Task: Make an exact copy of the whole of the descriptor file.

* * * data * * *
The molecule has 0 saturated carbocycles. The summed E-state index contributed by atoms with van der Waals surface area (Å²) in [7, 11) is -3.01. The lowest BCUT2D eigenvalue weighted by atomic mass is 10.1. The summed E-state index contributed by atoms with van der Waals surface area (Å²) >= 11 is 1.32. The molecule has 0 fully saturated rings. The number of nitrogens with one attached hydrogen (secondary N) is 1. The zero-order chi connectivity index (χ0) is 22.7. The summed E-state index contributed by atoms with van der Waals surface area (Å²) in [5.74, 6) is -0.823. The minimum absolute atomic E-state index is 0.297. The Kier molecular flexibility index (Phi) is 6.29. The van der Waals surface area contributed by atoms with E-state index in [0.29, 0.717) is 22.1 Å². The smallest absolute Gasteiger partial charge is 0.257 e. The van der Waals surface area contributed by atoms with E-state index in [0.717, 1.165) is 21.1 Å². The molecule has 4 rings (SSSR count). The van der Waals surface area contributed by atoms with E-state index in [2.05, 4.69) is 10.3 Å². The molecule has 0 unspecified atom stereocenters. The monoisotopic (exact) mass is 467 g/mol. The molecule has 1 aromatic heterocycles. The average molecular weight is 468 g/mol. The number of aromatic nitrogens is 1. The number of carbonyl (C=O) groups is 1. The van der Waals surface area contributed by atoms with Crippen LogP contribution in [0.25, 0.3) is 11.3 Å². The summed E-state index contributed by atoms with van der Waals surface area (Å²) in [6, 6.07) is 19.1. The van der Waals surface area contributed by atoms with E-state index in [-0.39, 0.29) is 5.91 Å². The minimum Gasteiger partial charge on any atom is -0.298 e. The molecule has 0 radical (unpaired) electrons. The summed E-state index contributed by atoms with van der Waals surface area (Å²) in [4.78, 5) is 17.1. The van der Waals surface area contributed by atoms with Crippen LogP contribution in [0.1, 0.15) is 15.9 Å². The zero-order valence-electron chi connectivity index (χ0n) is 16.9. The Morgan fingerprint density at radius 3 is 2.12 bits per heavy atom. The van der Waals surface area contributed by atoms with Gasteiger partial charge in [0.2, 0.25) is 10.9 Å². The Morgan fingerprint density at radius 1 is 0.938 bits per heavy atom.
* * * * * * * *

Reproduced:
The molecule has 0 saturated carbocycles. The summed E-state index contributed by atoms with van der Waals surface area (Å²) in [7, 11) is -3.01. The lowest BCUT2D eigenvalue weighted by atomic mass is 10.1. The summed E-state index contributed by atoms with van der Waals surface area (Å²) >= 11 is 1.32. The molecule has 0 fully saturated rings. The number of nitrogens with one attached hydrogen (secondary N) is 1. The zero-order chi connectivity index (χ0) is 22.7. The summed E-state index contributed by atoms with van der Waals surface area (Å²) in [5.74, 6) is -0.823. The minimum absolute atomic E-state index is 0.297. The Kier molecular flexibility index (Phi) is 6.29. The van der Waals surface area contributed by atoms with E-state index in [0.29, 0.717) is 22.1 Å². The smallest absolute Gasteiger partial charge is 0.257 e. The van der Waals surface area contributed by atoms with E-state index in [0.717, 1.165) is 21.1 Å². The molecule has 4 rings (SSSR count). The van der Waals surface area contributed by atoms with E-state index in [2.05, 4.69) is 10.3 Å². The molecule has 0 unspecified atom stereocenters. The monoisotopic (exact) mass is 467 g/mol. The molecule has 1 aromatic heterocycles. The average molecular weight is 468 g/mol. The number of aromatic nitrogens is 1. The number of carbonyl (C=O) groups is 1. The van der Waals surface area contributed by atoms with Crippen LogP contribution in [0.25, 0.3) is 11.3 Å². The summed E-state index contributed by atoms with van der Waals surface area (Å²) in [6, 6.07) is 19.1. The van der Waals surface area contributed by atoms with E-state index in [-0.39, 0.29) is 5.91 Å². The minimum Gasteiger partial charge on any atom is -0.298 e. The molecule has 0 radical (unpaired) electrons. The summed E-state index contributed by atoms with van der Waals surface area (Å²) in [4.78, 5) is 17.1. The van der Waals surface area contributed by atoms with Crippen LogP contribution in [0.1, 0.15) is 15.9 Å². The zero-order valence-electron chi connectivity index (χ0n) is 16.9. The Morgan fingerprint density at radius 3 is 2.12 bits per heavy atom. The van der Waals surface area contributed by atoms with Gasteiger partial charge in [0.2, 0.25) is 10.9 Å². The Morgan fingerprint density at radius 1 is 0.938 bits per heavy atom.